Much has been written about the impact of the pandemic on our daily lives. Locked down in our homes, consumption of technology for business and leisure has reached unprecedented levels. Many commentators have explored how this will play out post-lockdown; reduced international travel, sustained high levels of video calls and softening demand for office space are just some examples.
For technology businesses and investors, it is not what is happening in our homes that is most interesting, but the conversations happening in (virtual) boardrooms. The pandemic and resulting lockdown precipitated the biggest business continuity test imaginable. And it has not gone well. The failings of large organisations to address their technical debt have been thoroughly exposed.
In general, the larger the company, the worse they have fared. Short term focus on maintaining the share price, incentives that reward maintaining the status quo and support a ‘if it ain’t broke, don’t fix it’ mentality, and the inertia that plagues large organisations, have left companies ill prepared.
The problems these companies face are non-trivial. I have heard of large telecoms companies and financial institutions unable to effectively service their customers as a result of reliance on humans – who are in lockdown and unable to work remotely – to plug holes in antiquated systems. Shockingly, the core systems on which these multi-national enterprises run can be up to 30 years old.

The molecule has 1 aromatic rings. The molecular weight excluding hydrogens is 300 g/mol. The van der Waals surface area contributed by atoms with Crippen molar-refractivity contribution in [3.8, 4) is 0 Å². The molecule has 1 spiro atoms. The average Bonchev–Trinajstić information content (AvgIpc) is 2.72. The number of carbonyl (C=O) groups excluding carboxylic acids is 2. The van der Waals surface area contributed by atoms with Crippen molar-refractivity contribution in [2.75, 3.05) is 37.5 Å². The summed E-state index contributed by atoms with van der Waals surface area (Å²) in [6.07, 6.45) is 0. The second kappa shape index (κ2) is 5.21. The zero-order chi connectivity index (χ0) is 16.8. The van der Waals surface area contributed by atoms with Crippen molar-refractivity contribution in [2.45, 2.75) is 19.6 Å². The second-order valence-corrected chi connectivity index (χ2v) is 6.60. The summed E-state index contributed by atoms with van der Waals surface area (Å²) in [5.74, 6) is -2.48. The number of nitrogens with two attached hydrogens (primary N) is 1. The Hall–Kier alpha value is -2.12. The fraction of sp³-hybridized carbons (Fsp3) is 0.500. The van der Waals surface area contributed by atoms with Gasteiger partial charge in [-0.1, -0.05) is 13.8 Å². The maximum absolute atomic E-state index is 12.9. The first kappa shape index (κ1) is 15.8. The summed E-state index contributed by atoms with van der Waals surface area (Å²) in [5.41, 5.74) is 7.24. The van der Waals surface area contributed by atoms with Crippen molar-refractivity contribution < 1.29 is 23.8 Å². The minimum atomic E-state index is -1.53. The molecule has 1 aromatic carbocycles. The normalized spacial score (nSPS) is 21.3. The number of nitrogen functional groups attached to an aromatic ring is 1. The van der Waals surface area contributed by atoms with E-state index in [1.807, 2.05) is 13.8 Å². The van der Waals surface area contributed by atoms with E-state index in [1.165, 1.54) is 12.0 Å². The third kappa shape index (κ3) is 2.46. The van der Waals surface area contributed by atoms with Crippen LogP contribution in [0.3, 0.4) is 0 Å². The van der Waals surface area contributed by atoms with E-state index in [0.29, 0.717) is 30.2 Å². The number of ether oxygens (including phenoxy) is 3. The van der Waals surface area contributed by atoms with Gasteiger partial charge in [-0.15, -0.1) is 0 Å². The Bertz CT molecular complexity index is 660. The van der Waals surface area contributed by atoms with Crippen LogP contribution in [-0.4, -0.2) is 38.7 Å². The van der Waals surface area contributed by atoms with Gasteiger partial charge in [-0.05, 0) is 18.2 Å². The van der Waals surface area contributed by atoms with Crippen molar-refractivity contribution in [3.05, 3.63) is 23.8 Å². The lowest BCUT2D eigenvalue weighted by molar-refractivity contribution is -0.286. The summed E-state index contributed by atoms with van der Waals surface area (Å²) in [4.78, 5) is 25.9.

Conversations about how to improve core systems and have a genuinely robust business continuity plan are now taking place around the world. The impetus the pandemic has provided is overcoming institutional inertia and fear of change. Management are realising that, whilst changing fundamental components of a business is not without risk, it is far riskier to do nothing and be caught out a second time – simply maintaining the status quo is no longer enough to collect salary and bonus.
For technology companies that offer solutions to these pandemic pain points, there will be an abundance of opportunity. Buying conditions will be as favourable as at any time in living memory. Not only do prospects have an urgent need for a solution, but they have organisational support to get through procurement and onto successful implementation. Speed is now of the essence.
Looking at the healthcare sector providers some sense of what is to come. Traditionally, selling into hospitals, particularly in the UK, meant excruciatingly long sales cycles and endless bureaucracy. Now, driven by the urgent need to find solutions, we are seeing start-ups going from first engagement to signed contacts with hospitals and healthcare organisations in a matter of weeks.
The future is clearly uncertain. Nobody is sure how big any post pandemic recession might be. What we do know is that the lessons learned across boardrooms of big companies these past few months will have a lasting and meaningful impact on the way management considers technology. For start-ups and technology companies, this presents a unique opportunity for growth and expansion.